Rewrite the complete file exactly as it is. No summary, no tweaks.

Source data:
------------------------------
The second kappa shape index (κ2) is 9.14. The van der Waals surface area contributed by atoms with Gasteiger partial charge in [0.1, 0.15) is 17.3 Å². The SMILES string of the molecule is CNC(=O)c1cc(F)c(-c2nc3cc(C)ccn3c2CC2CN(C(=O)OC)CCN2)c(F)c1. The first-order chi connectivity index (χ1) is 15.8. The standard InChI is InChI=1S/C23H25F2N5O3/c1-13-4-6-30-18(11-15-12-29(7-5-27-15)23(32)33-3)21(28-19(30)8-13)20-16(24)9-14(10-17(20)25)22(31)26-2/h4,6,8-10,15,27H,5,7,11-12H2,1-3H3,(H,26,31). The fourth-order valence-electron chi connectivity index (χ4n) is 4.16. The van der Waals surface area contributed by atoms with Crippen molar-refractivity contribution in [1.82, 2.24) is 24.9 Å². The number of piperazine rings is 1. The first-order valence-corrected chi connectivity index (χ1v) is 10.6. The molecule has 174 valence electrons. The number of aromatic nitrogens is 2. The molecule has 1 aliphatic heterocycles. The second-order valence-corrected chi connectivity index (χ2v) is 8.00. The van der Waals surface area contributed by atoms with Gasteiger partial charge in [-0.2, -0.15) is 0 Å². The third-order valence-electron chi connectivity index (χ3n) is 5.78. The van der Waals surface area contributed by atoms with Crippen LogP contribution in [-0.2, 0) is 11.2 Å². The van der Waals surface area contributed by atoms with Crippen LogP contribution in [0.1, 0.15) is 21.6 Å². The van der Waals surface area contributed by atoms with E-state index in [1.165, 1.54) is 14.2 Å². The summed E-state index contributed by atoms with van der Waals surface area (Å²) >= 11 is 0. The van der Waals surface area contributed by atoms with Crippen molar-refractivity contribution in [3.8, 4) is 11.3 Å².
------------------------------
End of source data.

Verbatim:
The second kappa shape index (κ2) is 9.14. The van der Waals surface area contributed by atoms with Gasteiger partial charge in [0.1, 0.15) is 17.3 Å². The SMILES string of the molecule is CNC(=O)c1cc(F)c(-c2nc3cc(C)ccn3c2CC2CN(C(=O)OC)CCN2)c(F)c1. The first-order chi connectivity index (χ1) is 15.8. The standard InChI is InChI=1S/C23H25F2N5O3/c1-13-4-6-30-18(11-15-12-29(7-5-27-15)23(32)33-3)21(28-19(30)8-13)20-16(24)9-14(10-17(20)25)22(31)26-2/h4,6,8-10,15,27H,5,7,11-12H2,1-3H3,(H,26,31). The fourth-order valence-electron chi connectivity index (χ4n) is 4.16. The van der Waals surface area contributed by atoms with Crippen molar-refractivity contribution in [1.82, 2.24) is 24.9 Å². The number of piperazine rings is 1. The first-order valence-corrected chi connectivity index (χ1v) is 10.6. The molecule has 174 valence electrons. The number of aromatic nitrogens is 2. The molecule has 1 aliphatic heterocycles. The second-order valence-corrected chi connectivity index (χ2v) is 8.00. The van der Waals surface area contributed by atoms with Gasteiger partial charge in [-0.2, -0.15) is 0 Å². The third-order valence-electron chi connectivity index (χ3n) is 5.78. The van der Waals surface area contributed by atoms with Crippen LogP contribution in [-0.2, 0) is 11.2 Å². The van der Waals surface area contributed by atoms with Crippen LogP contribution in [0.1, 0.15) is 21.6 Å². The van der Waals surface area contributed by atoms with E-state index in [1.165, 1.54) is 14.2 Å². The summed E-state index contributed by atoms with van der Waals surface area (Å²) >= 11 is 0. The van der Waals surface area contributed by atoms with Crippen molar-refractivity contribution in [3.8, 4) is 11.3 Å².